American Smooth:

  • Waltz

Waltz is as relevant and useful today as it has been for over a century. It’s perfect for classics, as well as many of today’s pop, country, jazz, and even rock ballads. There are a surprising number of contemporary songs that use a Waltz rhythm. Along with Foxtrot, it is a common choice for wedding dances and is popular with social dancers all over he world. Waltz music is recognized by its ¾ rhythm, meaning musical phrases are counted in six beats rather than the usual eight.

An elegant and graceful slow dance that glides across the floor, it can be intimate and romantic or formal and grand.  Learning to Waltz will improve your posture, poise, balance, frame, and control.

  • Tango

Tango is a dramatic dance with styling options that can be sharp and aggressive or smooth and romantic. There are several different styles of social Tango. One particular version is based on American-Style Ballroom Tango. Always part of any ballroom dance event or party, Tango is also useful for weddings and formals.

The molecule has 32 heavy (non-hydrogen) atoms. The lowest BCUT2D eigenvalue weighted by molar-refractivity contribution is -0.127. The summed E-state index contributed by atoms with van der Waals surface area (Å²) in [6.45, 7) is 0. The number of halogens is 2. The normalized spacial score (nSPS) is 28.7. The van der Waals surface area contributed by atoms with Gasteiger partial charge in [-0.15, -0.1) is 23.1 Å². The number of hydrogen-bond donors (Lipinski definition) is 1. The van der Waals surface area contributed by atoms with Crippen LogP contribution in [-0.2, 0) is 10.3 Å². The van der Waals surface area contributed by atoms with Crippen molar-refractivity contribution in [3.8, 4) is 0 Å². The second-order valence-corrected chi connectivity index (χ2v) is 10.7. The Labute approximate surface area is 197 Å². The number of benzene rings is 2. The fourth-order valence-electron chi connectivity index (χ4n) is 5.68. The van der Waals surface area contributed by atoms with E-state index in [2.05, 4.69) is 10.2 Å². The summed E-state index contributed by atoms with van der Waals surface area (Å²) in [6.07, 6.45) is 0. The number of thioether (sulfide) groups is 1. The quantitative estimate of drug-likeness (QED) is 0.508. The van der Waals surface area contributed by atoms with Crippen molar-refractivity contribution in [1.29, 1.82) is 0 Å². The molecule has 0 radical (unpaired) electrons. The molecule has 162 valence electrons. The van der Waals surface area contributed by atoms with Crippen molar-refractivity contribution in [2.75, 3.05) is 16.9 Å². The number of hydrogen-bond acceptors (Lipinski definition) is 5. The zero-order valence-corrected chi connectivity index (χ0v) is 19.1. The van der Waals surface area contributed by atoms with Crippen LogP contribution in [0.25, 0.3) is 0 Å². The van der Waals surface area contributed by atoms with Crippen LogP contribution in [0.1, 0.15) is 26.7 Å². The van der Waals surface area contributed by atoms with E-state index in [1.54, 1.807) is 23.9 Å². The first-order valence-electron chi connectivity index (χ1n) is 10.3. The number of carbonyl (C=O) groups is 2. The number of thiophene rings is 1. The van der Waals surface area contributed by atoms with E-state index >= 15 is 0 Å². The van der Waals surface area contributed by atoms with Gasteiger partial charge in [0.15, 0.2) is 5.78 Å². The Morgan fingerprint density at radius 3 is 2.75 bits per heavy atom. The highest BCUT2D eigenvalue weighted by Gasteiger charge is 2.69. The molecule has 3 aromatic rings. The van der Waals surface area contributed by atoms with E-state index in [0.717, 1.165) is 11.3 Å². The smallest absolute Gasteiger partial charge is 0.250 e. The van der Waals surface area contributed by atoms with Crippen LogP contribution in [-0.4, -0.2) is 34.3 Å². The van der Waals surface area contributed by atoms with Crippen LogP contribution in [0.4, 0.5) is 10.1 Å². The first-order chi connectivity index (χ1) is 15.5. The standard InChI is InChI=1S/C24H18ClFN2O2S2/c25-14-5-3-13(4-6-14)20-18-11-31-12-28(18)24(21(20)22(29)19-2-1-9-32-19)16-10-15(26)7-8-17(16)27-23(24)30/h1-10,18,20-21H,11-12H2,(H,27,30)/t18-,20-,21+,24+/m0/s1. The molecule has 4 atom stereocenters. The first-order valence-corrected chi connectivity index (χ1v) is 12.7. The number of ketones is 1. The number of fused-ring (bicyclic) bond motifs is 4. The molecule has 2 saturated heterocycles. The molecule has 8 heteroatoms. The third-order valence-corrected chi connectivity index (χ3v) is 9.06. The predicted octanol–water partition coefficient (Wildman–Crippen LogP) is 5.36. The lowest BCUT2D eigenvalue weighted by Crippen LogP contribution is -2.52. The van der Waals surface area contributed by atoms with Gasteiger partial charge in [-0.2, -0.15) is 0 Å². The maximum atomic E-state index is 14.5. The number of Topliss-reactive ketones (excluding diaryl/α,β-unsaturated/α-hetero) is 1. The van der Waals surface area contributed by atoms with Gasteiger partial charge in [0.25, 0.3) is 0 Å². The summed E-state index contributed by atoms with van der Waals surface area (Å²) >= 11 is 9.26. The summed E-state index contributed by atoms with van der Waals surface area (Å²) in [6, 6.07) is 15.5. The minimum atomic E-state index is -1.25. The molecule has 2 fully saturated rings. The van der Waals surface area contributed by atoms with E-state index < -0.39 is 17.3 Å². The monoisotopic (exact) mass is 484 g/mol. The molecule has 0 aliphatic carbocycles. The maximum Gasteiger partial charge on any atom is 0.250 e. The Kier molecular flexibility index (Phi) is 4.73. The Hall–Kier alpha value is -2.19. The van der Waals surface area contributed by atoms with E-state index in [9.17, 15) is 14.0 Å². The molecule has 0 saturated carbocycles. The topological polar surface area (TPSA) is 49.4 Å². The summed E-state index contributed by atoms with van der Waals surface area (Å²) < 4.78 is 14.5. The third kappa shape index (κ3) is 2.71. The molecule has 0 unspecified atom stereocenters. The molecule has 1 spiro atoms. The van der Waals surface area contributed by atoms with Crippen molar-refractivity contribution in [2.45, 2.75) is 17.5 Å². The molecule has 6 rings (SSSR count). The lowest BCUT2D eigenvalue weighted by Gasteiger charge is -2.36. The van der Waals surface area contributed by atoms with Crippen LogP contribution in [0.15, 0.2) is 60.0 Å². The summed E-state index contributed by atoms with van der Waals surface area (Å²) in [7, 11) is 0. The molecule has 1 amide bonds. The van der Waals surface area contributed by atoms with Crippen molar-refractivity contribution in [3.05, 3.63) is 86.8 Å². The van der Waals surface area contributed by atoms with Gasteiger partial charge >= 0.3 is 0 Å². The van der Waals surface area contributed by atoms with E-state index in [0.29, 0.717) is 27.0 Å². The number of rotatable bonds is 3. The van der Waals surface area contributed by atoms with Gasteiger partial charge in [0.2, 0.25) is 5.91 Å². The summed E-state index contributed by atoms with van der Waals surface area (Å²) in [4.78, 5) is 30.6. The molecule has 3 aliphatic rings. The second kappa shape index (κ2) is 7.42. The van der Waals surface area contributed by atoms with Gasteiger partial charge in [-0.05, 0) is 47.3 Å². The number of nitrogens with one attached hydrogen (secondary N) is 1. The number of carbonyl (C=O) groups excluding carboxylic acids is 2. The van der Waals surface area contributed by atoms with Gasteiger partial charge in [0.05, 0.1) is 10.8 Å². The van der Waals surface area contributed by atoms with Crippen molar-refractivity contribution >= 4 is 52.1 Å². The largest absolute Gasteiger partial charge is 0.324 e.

• Foxtrot

Foxtrot is appropriate for several music types including:  big band, jazz, blues, pop, and easy listening.  Ballroom dance events and formal dinner dances typically include a significant number of Foxtrots.  It’s also a must to know if you enjoy dancing in lounges, piano bars, and your living room by the fireplace.
The most formal version of this elegantly smooth dance travels expansively around dance floor.  It's danced to music with 4/4 timing, but most patterns are 6, 8, or more beats.  The Foxtrot is highly recommended for new dance students since the basics are pretty simple and many Foxtrot principles carry over to all the other partner dances.  Just like every woman should have a black dress and every man should have a dark sport coat, every dancer should know the Foxtrot.

  • Viennese Waltz

This faster-moving dance is what you see in films depicting the Victorian Era—typically with couples spinning constantly around the dance floor usually to orchestral music such as that by Johann Strauss. The Viennese Waltz is considered a ballroom dance and it is still danced in many ballrooms across the nation. However, because of its higher level of difficulty and the need for plenty of dance space, the Viennese Waltz is rarely done outside of the most formal or traditional ballroom dance settings. Students should already know (slow) Waltz before learning Viennese Waltz. A classic dance, Viennese Waltz is also perfect for a surprising amount of contemporary pop tunes. You’ll definitely impress others if Viennese Waltz is part of your repertoire.